Poll

What's your favorite film by Guillermo del Toro?

haven't seen any
0 (0%)
don't like any
2 (4.9%)
Cronos
1 (2.4%)
Mimic
0 (0%)
The Devil's Backbone
0 (0%)
Blade II
4 (9.8%)
Hellboy
4 (9.8%)
Pan's Labyrinth
24 (58.5%)
Hellboy II: The Golden Army
2 (4.9%)
Pacific Rim
1 (2.4%)
Crimson Peak
0 (0%)
The Shape of Water
3 (7.3%)

Total Members Voted: 40

Author Topic: del Toro, Guillermo  (Read 2618 times)

1SO

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Re: del Toro, Guillermo
« Reply #50 on: December 28, 2017, 12:07:44 AM »
Added The Shape of Water if anyone wants to change their vote.

Bondo

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Re: del Toro, Guillermo
« Reply #51 on: December 28, 2017, 05:13:44 AM »
I do want this.

roujin

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Re: del Toro, Guillermo
« Reply #52 on: December 28, 2017, 04:04:56 PM »
two recent viewings:

Pan's Labyrinth (2006)

Del Toro spares no amount of effort into bringing to life his fantastical images and special effects, imbuing them with wonder and danger. But the sense of mystery and beauty he affords to Ofelia and her adventures, and how he complicates them, is nowhere to be found when dealing with the fascist officers. Here his imagination stops and we are given caricatures: brutal and deranged machismo instead of anything resembling an inner life (props such as the gold watch act as a shortcut to character) and he is dispatched with an audience-pleasing punchline. Regardless, Del Toro's mixture of history and fantasy is engaging as his craftsmanship is usually solid.

The Shape of Water (2017)

Although I admire the quasi-transgressive goofiness of the film, Del Toro's romance remains theoretical, livened only a few visual ideas and scenarios (filling up the room with water is the key moment for me). The rest, like Pan's Labyrinth before it, falls flat due to an imbalance with the care given over to the conflicts (here of history, suburbia middle management oppression). Shannon is left with his damaged car, missing fingers, and little else to do. Cinema romance is the escape for the characters, and yet one of the film's low points is the musical number: another cinephilic gesture in a film filled with nothing but them. It also seems redundant when so much of the early scenes are given over to Jenkins' love for Hollywood cinema, always on the TV. And perhaps the romantic struggle between this artifice and the political reality is best seen in the encounter between Jenkins and his crush at the diner: no need for blood, this is the moment that cuts the deepest.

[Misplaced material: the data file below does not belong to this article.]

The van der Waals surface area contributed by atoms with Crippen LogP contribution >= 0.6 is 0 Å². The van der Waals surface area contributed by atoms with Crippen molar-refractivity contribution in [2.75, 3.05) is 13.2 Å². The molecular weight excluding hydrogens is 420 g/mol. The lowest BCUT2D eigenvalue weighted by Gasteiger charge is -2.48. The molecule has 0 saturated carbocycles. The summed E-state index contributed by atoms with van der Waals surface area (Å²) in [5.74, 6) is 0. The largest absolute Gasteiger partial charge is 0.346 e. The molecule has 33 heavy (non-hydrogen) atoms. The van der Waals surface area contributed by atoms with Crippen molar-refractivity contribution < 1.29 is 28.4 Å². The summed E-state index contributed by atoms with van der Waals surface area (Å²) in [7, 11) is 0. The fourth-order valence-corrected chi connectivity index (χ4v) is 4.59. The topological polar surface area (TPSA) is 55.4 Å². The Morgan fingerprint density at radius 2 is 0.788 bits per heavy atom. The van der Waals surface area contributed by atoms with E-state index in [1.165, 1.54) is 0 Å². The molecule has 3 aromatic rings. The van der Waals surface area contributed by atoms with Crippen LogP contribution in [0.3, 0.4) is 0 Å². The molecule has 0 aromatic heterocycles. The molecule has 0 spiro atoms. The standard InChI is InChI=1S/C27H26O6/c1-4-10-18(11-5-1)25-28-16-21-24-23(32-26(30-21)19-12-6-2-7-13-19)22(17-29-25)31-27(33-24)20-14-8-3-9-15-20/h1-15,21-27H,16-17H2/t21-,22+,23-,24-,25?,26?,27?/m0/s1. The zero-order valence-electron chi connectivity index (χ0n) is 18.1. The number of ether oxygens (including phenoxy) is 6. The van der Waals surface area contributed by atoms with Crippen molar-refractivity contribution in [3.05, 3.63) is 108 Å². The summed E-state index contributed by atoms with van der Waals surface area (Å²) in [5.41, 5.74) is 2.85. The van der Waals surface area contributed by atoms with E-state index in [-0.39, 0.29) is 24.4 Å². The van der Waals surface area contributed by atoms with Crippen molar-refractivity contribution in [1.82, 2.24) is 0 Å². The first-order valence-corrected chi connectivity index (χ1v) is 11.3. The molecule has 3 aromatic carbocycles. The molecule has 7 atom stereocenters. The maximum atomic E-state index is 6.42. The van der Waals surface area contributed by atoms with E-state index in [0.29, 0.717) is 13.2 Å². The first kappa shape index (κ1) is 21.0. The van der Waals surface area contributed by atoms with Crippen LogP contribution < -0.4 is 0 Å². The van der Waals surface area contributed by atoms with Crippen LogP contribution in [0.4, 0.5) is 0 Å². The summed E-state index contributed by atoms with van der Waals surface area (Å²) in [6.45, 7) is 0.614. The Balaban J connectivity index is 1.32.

Knocked Out Loaded

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Re: del Toro, Guillermo
« Reply #53 on: January 01, 2018, 02:23:17 AM »
Hellboy, 45˚
Pan's Labyrinth, 40˚
Crimson Peak, 20˚
Pacific Rim, 10˚
Blade II, 10˚
« Last Edit: March 23, 2018, 02:00:34 PM by Knocked Out Loaded »
I might remember it all differently tomorrow.

DarkeningHumour

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Re: del Toro, Guillermo
« Reply #54 on: March 07, 2018, 01:03:11 PM »
The Shape of Water
Pan's Labyrinth

Blade II
Crimson Peak

Hellboy
Hellboy 2

Pacific Rim

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Sam the Cinema Snob

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Re: del Toro, Guillermo
« Reply #55 on: Yesterday at 04:52:23 PM »
The Shape of Water (2017)

This film is an egg. The surface is sleek, pristine, and polished, it glistens with this sort of pristine purity, a film so in love with films, with romance and with period pieces that it would be hard to ask for a bigger love letter to Hollywood cinema in both its golden era and monster movie glory.

But the film is also perilously fragile and applying any pressure to it makes the whole thing start to crack and fall apart. For such a vivid and imaginative film, there’s no gripping substance to the film. Once the actual mess of the film oozes out, it’s like having a raw egg slip through your fingers: gunky, insubstantial and messy.

The film meanders aimlessly through most of its runtime, somewhere between a series of unlikely romantic meetings between deaf janitor Elisa Esposito (Sally Hawkins) and an Amphibian Man (Doug Jones) before morphing into a cold war drama where security man Richard Strickland (Michael Shannon) and Dr. Hoffstetler (Michael Stuhlbarg) argue over the best way to use the creature.

Both stories are told in broad strokes with vague characters that make confusion decisions in a film where motives are central to making the story feel believable. The breaking through of the extraordinary into the ordinary requires more solid character moments than this film wants to develop.

What’s left in a lot of beautiful sets on which some fine actors are allowed to play out this drama. The film’s almost worth seeing alone for Sally Hawkins’ strong, occasionally gut-wrenching performance that makes you forget she doesn’t have a single spoken line. Michael Shannon is his usual scenery chewing self here and brings in just the right dosage of slightly unhinged malice. Michael Stuhlbarg is the final stand-out here as this man who has to go toe to toe with Shannon’s energy and somehow diffuse the situation.

A pretty film with some good performances certainly will be enough for some moviegoers, but from talent like this, there could have been so much more beneath the surface here. It lacks both the best frights of a good horror movie or the swelling beats of a good romance or thrilling period drama. There’s plenty to like in The Shape of Water, but nothing to love.